Franco Zecchin for the International Herald Tribune
Nadia Oualane, right, and Amina Zaidi may wear head scarves at St. Mauront, a Roman Catholic school in Marseille. The scarves are forbidden in state schools.
By KATRIN BENNHOLD
Published: September 29, 2008
MARSEILLE, France — The bright cafeteria of St. Mauront Catholic School is conspicuously quiet: It is Ramadan, and 80 percent of the students are Muslim. When the lunch bell rings, girls and boys stream out past the crucifixes and the large wooden cross in the corridor, heading for Muslim midday prayer.
Franco Zecchin for The International Herald Tribune
Amina at the blackboard. In a French magazine's recent ranking of high schools, 15 of the top 20 were Catholic schools.
"There is respect for our religion here," said Nadia Oualane, 14, a student of Algerian descent who wears her hair hidden under a black head scarf. "In the public school," she added, gesturing at nearby buildings, "I would not be allowed to wear a veil."
In France, which has only four Muslim schools, some of the country's 8,847 Roman Catholic schools have become refuges for Muslims seeking what an overburdened, secularist public sector often lacks: spirituality, an environment in which good manners count alongside mathematics, and higher academic standards.
No national statistics are kept, but Muslim and Catholic educators estimate that Muslim students now make up more than 10 percent of the two million students in Catholic schools. In ethnically mixed neighborhoods in Marseille and the industrial north, the proportion can be more than half.
The quiet migration of Muslims to private Catholic schools highlights how hard it has become for state schools, long France's tool for integration, to keep their promise of equal opportunity.
Traditionally, the republican school, born of the French Revolution, was the breeding ground for citizens. The shift from these schools is another indication of the challenge facing the strict form of secularism known as "laïcité."
Following centuries of religious wars and a long period of conflict between the nascent Republic and an assertive clergy, a 1905 law granted religious freedom in predominantly Roman Catholic France and withdrew financial support and formal recognition from all faiths. Religious education and symbols were banned from public schools.
France is now home to around five million Muslims, Western Europe's largest such community, and new fault lines have emerged. In 2004, a ban on the head scarf in state schools prompted outcry and debate about loosening the interpretation of the 1905 law.
"Laïcité has become the state's religion, and the republican school is its temple," said Imam Soheib Bencheikh, a former grand mufti in Marseille and founder of its Higher Institute of Islamic Studies. Imam Bencheikh's oldest daughter attends Catholic school.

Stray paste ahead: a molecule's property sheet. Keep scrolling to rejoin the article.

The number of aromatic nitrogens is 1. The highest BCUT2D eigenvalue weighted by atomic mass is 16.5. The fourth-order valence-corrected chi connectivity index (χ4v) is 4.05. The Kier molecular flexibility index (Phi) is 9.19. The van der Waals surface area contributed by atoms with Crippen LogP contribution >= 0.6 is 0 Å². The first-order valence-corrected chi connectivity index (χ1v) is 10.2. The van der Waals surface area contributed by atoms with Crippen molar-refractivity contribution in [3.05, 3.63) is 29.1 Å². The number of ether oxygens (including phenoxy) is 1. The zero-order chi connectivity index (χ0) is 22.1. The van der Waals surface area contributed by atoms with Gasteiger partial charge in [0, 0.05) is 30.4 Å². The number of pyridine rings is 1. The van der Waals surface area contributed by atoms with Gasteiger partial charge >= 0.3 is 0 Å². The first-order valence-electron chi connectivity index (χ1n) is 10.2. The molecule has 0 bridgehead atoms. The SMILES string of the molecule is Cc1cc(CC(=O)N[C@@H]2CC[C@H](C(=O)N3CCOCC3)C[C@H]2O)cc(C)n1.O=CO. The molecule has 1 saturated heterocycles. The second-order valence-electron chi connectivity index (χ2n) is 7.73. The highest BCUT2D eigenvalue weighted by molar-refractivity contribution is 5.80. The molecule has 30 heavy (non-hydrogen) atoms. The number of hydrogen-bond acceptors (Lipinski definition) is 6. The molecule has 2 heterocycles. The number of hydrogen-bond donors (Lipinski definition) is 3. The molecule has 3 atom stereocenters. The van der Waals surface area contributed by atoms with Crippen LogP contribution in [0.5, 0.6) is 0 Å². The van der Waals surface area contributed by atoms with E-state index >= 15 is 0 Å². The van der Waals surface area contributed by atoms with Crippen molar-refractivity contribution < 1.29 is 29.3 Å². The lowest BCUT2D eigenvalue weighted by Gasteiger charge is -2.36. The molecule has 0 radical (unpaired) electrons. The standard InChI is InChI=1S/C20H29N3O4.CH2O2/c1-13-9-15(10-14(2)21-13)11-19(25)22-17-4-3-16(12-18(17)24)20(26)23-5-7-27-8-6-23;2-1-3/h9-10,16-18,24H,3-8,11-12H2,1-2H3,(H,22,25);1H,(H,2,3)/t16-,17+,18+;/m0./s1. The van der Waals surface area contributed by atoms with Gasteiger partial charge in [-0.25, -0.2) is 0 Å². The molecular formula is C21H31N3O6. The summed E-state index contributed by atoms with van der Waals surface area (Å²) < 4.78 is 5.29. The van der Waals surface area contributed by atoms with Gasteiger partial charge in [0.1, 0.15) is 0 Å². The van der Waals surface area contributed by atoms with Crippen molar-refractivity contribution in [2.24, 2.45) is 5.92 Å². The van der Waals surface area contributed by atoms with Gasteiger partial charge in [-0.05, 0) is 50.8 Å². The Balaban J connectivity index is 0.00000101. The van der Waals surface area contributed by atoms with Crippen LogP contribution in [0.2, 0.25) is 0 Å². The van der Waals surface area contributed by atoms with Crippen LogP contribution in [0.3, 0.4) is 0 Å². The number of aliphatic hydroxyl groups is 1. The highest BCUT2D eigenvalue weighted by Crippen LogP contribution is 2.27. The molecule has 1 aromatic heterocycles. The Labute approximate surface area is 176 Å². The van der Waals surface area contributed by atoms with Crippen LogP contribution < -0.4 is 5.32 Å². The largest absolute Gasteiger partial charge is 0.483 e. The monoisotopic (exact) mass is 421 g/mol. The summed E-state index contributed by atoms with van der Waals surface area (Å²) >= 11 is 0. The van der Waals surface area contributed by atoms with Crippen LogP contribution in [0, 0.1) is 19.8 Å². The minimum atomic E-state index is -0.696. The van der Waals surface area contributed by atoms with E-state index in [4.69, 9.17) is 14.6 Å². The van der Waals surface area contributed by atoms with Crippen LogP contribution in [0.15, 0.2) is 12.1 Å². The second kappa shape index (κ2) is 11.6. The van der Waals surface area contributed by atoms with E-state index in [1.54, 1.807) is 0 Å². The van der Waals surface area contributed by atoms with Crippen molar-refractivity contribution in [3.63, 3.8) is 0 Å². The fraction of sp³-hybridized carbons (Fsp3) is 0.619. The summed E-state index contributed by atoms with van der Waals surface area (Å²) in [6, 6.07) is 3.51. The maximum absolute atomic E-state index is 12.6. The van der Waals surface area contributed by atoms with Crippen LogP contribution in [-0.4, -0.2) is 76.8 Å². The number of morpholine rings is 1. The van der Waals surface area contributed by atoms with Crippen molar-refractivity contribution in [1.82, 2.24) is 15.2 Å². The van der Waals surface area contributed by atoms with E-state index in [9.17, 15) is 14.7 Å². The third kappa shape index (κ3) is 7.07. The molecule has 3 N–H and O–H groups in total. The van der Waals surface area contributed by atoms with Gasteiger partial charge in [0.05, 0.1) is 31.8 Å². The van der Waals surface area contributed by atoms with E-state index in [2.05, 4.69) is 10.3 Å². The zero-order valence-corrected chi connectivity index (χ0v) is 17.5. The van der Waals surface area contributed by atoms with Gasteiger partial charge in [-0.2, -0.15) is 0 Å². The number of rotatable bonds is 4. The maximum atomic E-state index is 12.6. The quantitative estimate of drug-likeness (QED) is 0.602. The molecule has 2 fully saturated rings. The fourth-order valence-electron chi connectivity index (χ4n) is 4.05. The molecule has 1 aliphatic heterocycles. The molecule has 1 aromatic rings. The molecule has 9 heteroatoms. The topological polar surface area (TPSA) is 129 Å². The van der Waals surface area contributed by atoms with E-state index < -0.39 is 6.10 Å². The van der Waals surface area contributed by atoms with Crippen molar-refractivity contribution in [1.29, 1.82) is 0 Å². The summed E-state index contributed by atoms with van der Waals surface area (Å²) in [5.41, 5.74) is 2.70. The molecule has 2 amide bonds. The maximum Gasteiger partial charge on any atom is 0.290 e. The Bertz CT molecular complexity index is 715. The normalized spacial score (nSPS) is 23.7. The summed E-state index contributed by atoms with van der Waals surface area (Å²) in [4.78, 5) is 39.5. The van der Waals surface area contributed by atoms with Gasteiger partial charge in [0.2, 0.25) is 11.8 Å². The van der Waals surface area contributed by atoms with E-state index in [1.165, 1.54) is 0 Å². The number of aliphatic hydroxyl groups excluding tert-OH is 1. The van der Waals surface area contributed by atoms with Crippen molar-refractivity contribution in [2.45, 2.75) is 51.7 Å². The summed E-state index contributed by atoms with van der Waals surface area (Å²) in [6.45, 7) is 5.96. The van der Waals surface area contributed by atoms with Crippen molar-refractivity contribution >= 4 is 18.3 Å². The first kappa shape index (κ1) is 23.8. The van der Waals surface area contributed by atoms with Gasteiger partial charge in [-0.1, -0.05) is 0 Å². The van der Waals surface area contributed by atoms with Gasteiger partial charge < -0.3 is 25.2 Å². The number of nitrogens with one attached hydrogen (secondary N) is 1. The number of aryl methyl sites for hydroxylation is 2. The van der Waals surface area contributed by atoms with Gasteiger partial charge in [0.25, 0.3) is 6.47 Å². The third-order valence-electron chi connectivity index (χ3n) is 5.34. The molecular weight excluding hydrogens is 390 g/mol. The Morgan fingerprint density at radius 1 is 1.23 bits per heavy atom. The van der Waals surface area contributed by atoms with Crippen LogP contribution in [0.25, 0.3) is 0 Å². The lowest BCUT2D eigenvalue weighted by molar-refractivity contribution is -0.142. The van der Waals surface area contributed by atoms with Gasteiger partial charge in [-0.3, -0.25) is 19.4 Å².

"It's ironic," he said, "but today the Catholic Church is more tolerant of — and knowledgeable about — Islam than the French state."
For some, economics argue for Catholic schools, which tend to be smaller than public ones and much less expensive than private schools in other countries. In return for the schools' teaching the national curriculum and being open to students of all faiths, the government pays teachers' salaries and a per-student subsidy. Annual costs for parents average 1,400 euros (less than $2,050) for junior high school and 1,800 euros (about $2,630) for high school, according to the Roman Catholic educational authority.
In France's highly centralized education system, the national curriculum proscribes religious instruction beyond general examination of religious tenets and faiths as it occurs in history lessons. Religious instruction, like Catholic catechism, is voluntary.
And Catholic schools take steps to accommodate different faiths. One school in Dijon allows Muslim students to use the chapel for Ramadan prayers.
Catholic schools are also free to allow girls to wear head scarves. Many honor the state ban, but several, like St. Mauront, tolerate a discreet covering.
The school, tucked under an overpass in the city's northern housing projects, embodies tectonic shifts in French society over the past century.
Founded in 1905 in a former soap factory, the school initially served mainly Catholic students whose parents were French, said the headmaster, Jean Chamoux. Before World War II, Italian and some Portuguese immigrants arrived; since the 1960s, Africans from former French colonies. Today there is barely a white face among the 117 students.
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